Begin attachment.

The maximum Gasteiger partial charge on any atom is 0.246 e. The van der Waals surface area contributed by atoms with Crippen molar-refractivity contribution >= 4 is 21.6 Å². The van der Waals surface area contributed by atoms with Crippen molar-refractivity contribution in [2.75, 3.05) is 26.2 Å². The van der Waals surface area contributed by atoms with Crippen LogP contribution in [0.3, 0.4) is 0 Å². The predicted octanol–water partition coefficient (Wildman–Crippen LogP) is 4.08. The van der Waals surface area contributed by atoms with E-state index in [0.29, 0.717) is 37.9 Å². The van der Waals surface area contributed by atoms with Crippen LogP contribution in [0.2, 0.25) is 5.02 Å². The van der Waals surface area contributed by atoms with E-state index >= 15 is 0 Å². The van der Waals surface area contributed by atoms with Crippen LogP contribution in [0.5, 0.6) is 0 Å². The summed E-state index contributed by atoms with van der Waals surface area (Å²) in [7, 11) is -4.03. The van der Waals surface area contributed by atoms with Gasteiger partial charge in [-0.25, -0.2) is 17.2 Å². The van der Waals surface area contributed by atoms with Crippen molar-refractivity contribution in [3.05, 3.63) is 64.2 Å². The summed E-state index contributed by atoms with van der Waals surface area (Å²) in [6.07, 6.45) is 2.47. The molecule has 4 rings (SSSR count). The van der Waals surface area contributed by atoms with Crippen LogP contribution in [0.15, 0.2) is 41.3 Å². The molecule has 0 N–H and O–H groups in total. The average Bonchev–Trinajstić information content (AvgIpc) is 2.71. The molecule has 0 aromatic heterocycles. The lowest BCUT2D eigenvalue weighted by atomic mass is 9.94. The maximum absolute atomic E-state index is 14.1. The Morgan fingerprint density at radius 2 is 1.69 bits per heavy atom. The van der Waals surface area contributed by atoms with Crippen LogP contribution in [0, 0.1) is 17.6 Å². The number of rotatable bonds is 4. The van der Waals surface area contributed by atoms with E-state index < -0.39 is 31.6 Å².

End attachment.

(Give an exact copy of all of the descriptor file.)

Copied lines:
The maximum Gasteiger partial charge on any atom is 0.246 e. The van der Waals surface area contributed by atoms with Crippen molar-refractivity contribution >= 4 is 21.6 Å². The van der Waals surface area contributed by atoms with Crippen molar-refractivity contribution in [2.75, 3.05) is 26.2 Å². The van der Waals surface area contributed by atoms with Crippen LogP contribution in [0.3, 0.4) is 0 Å². The predicted octanol–water partition coefficient (Wildman–Crippen LogP) is 4.08. The van der Waals surface area contributed by atoms with E-state index in [0.29, 0.717) is 37.9 Å². The van der Waals surface area contributed by atoms with Crippen LogP contribution in [0.2, 0.25) is 5.02 Å². The van der Waals surface area contributed by atoms with E-state index >= 15 is 0 Å². The van der Waals surface area contributed by atoms with Crippen LogP contribution in [0.5, 0.6) is 0 Å². The summed E-state index contributed by atoms with van der Waals surface area (Å²) in [7, 11) is -4.03. The van der Waals surface area contributed by atoms with Gasteiger partial charge in [-0.25, -0.2) is 17.2 Å². The van der Waals surface area contributed by atoms with Crippen molar-refractivity contribution in [3.05, 3.63) is 64.2 Å². The summed E-state index contributed by atoms with van der Waals surface area (Å²) in [6.07, 6.45) is 2.47. The molecule has 4 rings (SSSR count). The van der Waals surface area contributed by atoms with Crippen LogP contribution in [0.15, 0.2) is 41.3 Å². The molecule has 0 N–H and O–H groups in total. The average Bonchev–Trinajstić information content (AvgIpc) is 2.71. The molecule has 0 aromatic heterocycles. The lowest BCUT2D eigenvalue weighted by atomic mass is 9.94. The maximum absolute atomic E-state index is 14.1. The Morgan fingerprint density at radius 2 is 1.69 bits per heavy atom. The van der Waals surface area contributed by atoms with Crippen LogP contribution in [0, 0.1) is 17.6 Å². The number of rotatable bonds is 4. The van der Waals surface area contributed by atoms with E-state index < -0.39 is 31.6 Å².